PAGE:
Spam is now passing the Turing Test

The Turing Test is supposed to be a way to distinguish a machine from human intelligence. When I say spam is passing the turing test, I mean it’s difficult or impossible for me to tell, from looking at some of the spam that I get, whether it’s a human that typed in a comment on something I wrote, or a spam bot.

I don’t know what the spammers are up to, but I have a couple of guesses.

Some of the spam is targeting certain kinds of common comments. There are a lot of posts on the internet about the Xbox 360’s Red Ring of Death problem, for example. A spam bot that searches for blog posts that mention this, and then post a spam comment that’s written from the perspective of a user who had the same problem and found a solution makes for a comment that is hard to tell at a glance whether it’s spam or not.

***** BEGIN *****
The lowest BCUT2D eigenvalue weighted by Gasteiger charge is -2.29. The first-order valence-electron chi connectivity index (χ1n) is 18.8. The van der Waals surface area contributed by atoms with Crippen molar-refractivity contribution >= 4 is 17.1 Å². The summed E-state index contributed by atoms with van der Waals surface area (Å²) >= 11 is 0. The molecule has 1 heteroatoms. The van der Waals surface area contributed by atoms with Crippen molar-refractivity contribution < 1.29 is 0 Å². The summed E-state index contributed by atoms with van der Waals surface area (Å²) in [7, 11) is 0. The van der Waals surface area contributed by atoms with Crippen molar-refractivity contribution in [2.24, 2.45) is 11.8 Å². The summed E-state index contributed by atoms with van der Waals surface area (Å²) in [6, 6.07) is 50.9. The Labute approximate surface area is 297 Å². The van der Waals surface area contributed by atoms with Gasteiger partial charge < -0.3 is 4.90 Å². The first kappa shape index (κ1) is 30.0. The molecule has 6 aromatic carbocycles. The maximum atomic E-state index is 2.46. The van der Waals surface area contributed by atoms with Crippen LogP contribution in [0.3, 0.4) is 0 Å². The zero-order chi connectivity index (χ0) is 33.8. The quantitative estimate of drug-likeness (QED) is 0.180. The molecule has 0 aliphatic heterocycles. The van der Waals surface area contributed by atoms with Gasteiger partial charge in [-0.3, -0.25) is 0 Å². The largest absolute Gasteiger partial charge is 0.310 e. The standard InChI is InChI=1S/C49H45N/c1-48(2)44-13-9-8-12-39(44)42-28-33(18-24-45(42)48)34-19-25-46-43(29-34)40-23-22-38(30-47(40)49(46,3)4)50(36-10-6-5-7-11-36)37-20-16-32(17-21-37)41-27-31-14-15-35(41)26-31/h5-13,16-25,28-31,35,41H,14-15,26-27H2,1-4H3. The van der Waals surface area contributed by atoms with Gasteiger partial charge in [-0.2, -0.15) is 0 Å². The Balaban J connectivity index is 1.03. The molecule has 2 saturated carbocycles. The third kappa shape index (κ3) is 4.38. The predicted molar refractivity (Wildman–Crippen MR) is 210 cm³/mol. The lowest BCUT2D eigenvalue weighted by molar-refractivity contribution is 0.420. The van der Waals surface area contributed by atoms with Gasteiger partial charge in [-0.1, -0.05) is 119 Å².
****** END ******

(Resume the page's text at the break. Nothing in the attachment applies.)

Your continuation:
And there’s other spam that really is commenting on what I wrote, but not in a deep or useful way, and which links a personal blog which links to spam. Again, there’s no way to tell at a glance if it’s spam or not. If it’s autogenerated, those bots are smart. But I think it’s more likely that some spammers are simply employing users, somewhere labour is cheap, to write spammy comments.

And in that case, of course the spam passes the Turing Test, because it is written by humans.

Unfortunately for bloggers, it means every comment needs to be scrutinized. It takes time to them, click the links and make sure it’s valuable before approving it. But I don’t think this is something we’re going to be able to automate. It’s become part of the cost of blogging.